Digital library management and D Guide - Resources and Review

Discussion of the issues attached to the implementation of the ATHENS access management system. Points out that the lessons from ATHENS could suggest that success will only be achieved if at least equal attention is paid to the needs of those who will have to manage the final system as to the technical detail.
Provides the widely used collection description schema as proposed by the UK Office of Library and Information Networking and derived from Michael Heaney's related report, 'An Analytical Model of Collections and their Catalogues'. Provides a definitive set of metadata attributes to ensure the effective description of library, archive and museum collections.
Peer reviewed electronic journal which covers aspects of the 'new' library, such as digital collections, OPACs, bibliographic instruction, information literacy, and the task of integrating these with traditional library services.
Managing access to online information is a broad problem, which occurs in a wide range of different applications. Managers of online information wish to implement policies about who can access the information, under what terms and conditions. This paper describes a general approach to this problem and experience in applying it in digital libraries.
Proceedings of the Ninth Australasian Information Online and On Disc Conference and Exhibition, held in Sydney Australia, January 1999. Many of the papers reflect the challenges of managing information. Issues include access and rights, sustaining sites, improving access via gateways, verification and authentication, search engines and directories, integration with existing library information systems, and using the technology of the Internet in tasks such as serving remote library users.
Article outlining a proposed model for the development of digital library research. Covers a number of themes such as accessibility, user support, requirements and behaviour, structural issues, navigation and search tools, metadata, information retrieval, interface design, functionality, security, and sustainability.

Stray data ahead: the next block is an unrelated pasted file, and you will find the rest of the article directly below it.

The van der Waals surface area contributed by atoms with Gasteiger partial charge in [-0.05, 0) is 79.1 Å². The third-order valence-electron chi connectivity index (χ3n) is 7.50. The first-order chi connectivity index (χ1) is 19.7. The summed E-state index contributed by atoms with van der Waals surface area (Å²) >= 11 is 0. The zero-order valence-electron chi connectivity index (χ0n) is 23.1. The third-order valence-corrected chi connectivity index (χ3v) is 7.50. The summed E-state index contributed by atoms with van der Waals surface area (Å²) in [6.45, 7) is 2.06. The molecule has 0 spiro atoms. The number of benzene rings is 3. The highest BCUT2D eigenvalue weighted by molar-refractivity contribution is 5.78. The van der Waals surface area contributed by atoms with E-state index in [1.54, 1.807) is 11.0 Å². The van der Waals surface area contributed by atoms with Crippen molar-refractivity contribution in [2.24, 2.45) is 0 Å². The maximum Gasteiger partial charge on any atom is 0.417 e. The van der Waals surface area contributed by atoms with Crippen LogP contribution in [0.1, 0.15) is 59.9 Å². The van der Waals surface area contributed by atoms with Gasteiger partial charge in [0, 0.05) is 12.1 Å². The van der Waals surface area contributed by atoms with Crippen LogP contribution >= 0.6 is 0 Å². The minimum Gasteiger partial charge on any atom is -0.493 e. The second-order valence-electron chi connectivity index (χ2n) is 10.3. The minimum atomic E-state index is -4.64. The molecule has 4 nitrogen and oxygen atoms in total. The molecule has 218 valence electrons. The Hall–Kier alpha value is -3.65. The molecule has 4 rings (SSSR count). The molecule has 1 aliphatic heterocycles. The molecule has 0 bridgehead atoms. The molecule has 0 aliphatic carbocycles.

An investigation of approaches to the management and creation of institutional and departmental electronic resources in Scottish universities. Based at Strathclyde and Napier Universities, it is a two
year project funded by the Electronic Libraries Programme (eLib).
A representative selection of electronic resources created by staff at the University of Strathclyde and Napier University. Designed as the library element of the Clyde Virtual University project.
Full text publication outlining a rationale for digitisation and preservation. Considers issues involved in project management, the selection process of materials for scanning, copyright issues, technical concerns, the development of best practices, vendor relations, and digital longevity. Available in PDF format.
Report of a study on behalf of the Andrew W Mellon Foundation investigating the underlying assumptions being made in the move from analog photographic services into the realm of digital capture and delivery. In particular, the report looks at how marketable, cost efficient and income
stable the new digital services and resources are in comparison with previous methods. Report is available in PDF and HTML formats.
Report outlining principles to guide libraries in negotiating license agreements for access to electronic resources, and to provide licensors with a sense of the issues of importance to libraries and their users.
Report of research undertaken by Michael Heaney at the University Library Services Directorate, Oxford University. The report refines conceptualisations of collections through an 'entity
relationship' model of collections and their catalogues in an attempt to inform current approaches to collection description. Available in PDF only.
Discussion of issues of structure and strategy required to incorporate communications and information technology into library services as they become more central to the workings of higher education. Part of a series of guides written by the IMPEL2 Project based on findings from case studies conducted in the library and information services of 24 UK universities and colleges during 1996
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